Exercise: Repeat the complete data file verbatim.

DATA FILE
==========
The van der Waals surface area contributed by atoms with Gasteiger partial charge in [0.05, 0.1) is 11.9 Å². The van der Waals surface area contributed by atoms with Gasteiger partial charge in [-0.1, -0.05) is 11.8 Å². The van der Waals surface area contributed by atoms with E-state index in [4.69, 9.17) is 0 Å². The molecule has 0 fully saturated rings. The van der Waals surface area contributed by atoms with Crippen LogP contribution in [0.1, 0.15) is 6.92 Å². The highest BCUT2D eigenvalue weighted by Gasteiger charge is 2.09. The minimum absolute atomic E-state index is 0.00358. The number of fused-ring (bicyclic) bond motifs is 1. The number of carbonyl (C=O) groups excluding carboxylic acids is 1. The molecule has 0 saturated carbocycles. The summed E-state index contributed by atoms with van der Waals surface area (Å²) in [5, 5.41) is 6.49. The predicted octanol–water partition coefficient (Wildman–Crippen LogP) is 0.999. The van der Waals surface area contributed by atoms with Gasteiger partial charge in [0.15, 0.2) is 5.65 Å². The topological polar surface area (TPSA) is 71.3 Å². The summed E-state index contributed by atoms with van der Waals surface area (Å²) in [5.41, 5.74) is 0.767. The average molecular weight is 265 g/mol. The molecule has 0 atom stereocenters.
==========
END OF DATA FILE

The van der Waals surface area contributed by atoms with Gasteiger partial charge in [0.05, 0.1) is 11.9 Å². The van der Waals surface area contributed by atoms with Gasteiger partial charge in [-0.1, -0.05) is 11.8 Å². The van der Waals surface area contributed by atoms with E-state index in [4.69, 9.17) is 0 Å². The molecule has 0 fully saturated rings. The van der Waals surface area contributed by atoms with Crippen LogP contribution in [0.1, 0.15) is 6.92 Å². The highest BCUT2D eigenvalue weighted by Gasteiger charge is 2.09. The minimum absolute atomic E-state index is 0.00358. The number of fused-ring (bicyclic) bond motifs is 1. The number of carbonyl (C=O) groups excluding carboxylic acids is 1. The molecule has 0 saturated carbocycles. The summed E-state index contributed by atoms with van der Waals surface area (Å²) in [5, 5.41) is 6.49. The predicted octanol–water partition coefficient (Wildman–Crippen LogP) is 0.999. The van der Waals surface area contributed by atoms with Gasteiger partial charge in [0.15, 0.2) is 5.65 Å². The topological polar surface area (TPSA) is 71.3 Å². The summed E-state index contributed by atoms with van der Waals surface area (Å²) in [5.41, 5.74) is 0.767. The average molecular weight is 265 g/mol. The molecule has 0 atom stereocenters.